"Al Qaeda attacked us on 9/11. That's why I and so many other people joined the military, to go after Al Qaeda. Not the Taliban," Gabbard explained.
Afghanistan will likely never become an American-style democracy. But the U.S. must ensure its peace agreement with the Taliban allows no return to the status quo ante.
While not uncommon, the request comes at a moment of high tension in Washington as Democrats grow increasingly frustrated by what they view as the Trump administration's obstruction of their oversight responsibilities.
"We have not begun any peace talks with the Afghan government at all," retired four-star General Jack Keane said. "That is going to be very, very complicated, and we've got a long road in front of us."
"I'm sad that I'm losing track of all the people I know who have been killed in action. I'm sad and angry," said a former U.S. Army EOD soldier. "I'm sad that he's gone and angry that I can't switch places with him."
By hosting direct talks with the Taliban, a former U.S. ambassador to Kabul said, "We have ourselves delegitimized the government we claim to support."
The drafted framework is tentative but appears to be the closest the parties have come to reaching an agreement to end a 17-year war that has killed tens of thousands.
"We cannot recall a more absurd misstatement of history by an American President," The Wall Street Journal wrote, criticizing the president for a rambling, dishonest characterization of the Soviet presence in Afghanistan.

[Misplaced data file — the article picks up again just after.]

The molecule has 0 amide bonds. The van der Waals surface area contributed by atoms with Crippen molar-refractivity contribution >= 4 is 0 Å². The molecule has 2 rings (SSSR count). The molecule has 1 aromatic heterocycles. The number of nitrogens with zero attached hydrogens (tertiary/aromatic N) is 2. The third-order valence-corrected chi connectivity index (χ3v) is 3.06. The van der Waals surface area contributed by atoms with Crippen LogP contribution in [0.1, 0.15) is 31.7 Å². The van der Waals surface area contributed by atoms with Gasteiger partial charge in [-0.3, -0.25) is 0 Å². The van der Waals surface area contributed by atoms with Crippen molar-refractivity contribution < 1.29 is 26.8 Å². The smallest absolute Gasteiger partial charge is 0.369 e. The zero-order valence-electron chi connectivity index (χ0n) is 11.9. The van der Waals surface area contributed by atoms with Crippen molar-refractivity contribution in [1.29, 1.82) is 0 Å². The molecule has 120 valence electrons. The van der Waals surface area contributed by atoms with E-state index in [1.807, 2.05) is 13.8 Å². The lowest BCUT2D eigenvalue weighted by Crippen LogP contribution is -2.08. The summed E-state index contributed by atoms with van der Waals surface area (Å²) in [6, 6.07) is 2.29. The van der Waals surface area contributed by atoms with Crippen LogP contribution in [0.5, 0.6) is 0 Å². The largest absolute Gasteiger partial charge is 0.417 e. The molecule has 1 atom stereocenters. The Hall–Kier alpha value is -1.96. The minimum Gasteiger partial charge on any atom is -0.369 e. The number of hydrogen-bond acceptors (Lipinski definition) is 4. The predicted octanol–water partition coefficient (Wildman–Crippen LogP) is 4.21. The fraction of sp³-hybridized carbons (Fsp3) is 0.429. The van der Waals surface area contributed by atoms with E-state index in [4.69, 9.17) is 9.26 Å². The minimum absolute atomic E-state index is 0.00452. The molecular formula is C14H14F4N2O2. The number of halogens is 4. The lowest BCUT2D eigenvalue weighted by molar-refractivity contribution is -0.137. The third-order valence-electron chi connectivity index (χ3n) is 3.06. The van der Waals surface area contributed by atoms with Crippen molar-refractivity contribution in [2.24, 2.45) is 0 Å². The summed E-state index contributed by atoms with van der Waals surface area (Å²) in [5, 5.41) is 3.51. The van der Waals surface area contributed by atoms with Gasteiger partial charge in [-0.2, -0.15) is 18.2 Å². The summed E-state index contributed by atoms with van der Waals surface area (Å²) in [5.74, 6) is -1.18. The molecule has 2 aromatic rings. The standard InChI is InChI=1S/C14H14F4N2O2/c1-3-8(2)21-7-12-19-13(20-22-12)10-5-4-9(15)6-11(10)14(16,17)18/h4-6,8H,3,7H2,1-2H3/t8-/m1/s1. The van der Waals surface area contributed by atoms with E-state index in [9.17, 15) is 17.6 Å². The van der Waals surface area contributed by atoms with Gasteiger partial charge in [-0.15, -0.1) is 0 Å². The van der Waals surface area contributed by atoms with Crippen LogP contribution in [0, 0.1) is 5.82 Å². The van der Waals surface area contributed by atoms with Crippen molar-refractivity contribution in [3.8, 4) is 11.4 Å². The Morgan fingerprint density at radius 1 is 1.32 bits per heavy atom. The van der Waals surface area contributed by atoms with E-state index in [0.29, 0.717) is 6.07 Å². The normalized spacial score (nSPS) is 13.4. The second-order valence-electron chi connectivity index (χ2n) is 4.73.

"The reason Russia was in Afghanistan was because terrorists were going into Russia," Trump said. "They were right to be there."
The number of U.S. troops will be halved in Afghanistan, even as the Taliban grows increasingly bold.
An apparent insider attack struck the governor's palace in Kandahar, leaving a prominent police chief dead shortly after he met a top U.S. general.
A "devastating" new intelligence estimate on Afghanistan will give Trump cover to order a complete retreat, analysts fear.
Bryant Neal Viñas wanted to die a suicide bomber but was rejected due to his lack of "religious knowledge."
This surprise visit was his fourth visit to the country.
Abu Sayed Orakzai was killed along with several fellow fighters on August 25.
U.S. helicopters and drones buzzed overhead as Afghan soldiers attempted to force militants out of the eastern city of Ghazni.
Afghan General Mohammad Radmanish said elite troops are being sent to the western province that borders Iran.
The 65-year-old hopes to become prime minister as Pakistanis head to the polls.